If the Americans are in the lead, however, and air strikes fail, what then is left? A ground invasion? Can anyone conceive of such a thing? After two drawn-out Middle Eastern wars, are we ready for an even bigger one, especially now that we are flat broke?

In either instance, if we are not willing to either nuke Iran or send in ground forces, then eventually we will have to accept a nuclear or nuclear-capable Iran.

But, can we? What if the Iranians are “rational”? What if they don’t mind making a devastating strike on their enemies while maintaining plausible deniability? For example, by means of a terrorist nuclear strike? We know that the Iranians are not above that kind of thing. And, I would expect a suitcase bomb in Washington before I expected one in Tel Aviv. How likely is that?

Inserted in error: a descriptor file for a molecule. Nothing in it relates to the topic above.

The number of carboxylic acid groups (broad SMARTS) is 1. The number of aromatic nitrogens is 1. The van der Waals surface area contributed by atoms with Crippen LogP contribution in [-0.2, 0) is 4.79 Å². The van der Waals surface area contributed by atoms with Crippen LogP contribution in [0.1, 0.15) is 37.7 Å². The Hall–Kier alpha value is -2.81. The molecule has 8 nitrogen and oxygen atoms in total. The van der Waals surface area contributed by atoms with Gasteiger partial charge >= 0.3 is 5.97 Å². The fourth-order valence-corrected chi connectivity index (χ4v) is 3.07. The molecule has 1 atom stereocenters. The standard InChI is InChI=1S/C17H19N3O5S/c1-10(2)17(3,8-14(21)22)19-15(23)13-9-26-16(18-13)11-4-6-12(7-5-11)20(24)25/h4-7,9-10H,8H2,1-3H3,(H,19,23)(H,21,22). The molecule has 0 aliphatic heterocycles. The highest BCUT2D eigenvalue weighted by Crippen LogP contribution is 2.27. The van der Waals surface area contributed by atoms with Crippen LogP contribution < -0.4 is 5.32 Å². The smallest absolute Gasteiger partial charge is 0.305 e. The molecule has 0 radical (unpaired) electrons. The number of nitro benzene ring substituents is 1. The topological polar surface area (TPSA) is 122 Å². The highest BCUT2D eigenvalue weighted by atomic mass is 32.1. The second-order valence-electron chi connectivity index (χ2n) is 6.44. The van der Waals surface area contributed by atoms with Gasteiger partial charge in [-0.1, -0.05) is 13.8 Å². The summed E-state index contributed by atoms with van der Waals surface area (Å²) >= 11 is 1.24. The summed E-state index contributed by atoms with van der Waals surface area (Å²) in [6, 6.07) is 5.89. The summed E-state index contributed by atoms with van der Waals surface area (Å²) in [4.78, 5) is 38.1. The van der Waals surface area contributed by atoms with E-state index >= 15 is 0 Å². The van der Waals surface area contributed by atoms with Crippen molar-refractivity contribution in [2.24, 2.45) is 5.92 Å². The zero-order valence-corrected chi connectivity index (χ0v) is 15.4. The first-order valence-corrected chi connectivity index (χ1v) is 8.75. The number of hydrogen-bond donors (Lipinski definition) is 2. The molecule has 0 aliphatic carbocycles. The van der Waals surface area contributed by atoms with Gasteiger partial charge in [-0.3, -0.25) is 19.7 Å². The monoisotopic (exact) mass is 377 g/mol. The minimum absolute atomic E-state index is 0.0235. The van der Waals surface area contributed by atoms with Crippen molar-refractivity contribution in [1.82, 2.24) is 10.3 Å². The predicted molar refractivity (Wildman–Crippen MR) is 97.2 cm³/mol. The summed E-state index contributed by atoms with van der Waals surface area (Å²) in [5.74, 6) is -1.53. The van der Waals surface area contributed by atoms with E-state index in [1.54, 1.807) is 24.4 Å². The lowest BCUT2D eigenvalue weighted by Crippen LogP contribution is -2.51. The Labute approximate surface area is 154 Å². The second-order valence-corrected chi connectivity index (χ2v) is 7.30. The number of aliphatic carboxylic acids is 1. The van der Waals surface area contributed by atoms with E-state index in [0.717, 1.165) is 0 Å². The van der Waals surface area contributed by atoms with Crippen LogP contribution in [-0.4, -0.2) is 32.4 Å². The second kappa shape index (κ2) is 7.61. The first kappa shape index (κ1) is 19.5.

Or is the problem a variation of that? Not that the Iranians are looking to make any kind of first strike, but that once they had that capability, they would up the pressure on everybody in the region–Americans, Arabs, Israelis–by throwing their weight around? Constant threats to close Hormuz or meddle in Iraq or Bahrain and so forth? And, that by overestimating their own strength, everybody could get dragged into an increasingly hot confrontation wherein the Iranians felt that the only way to win was to strike first?

To me, that is a far more worrisome scenario than the “Iran is irrational” argument. A “rational” Iran is what we should be contemplating, and I am sure that, as this JP blog suggests, that is also the real Israeli concern.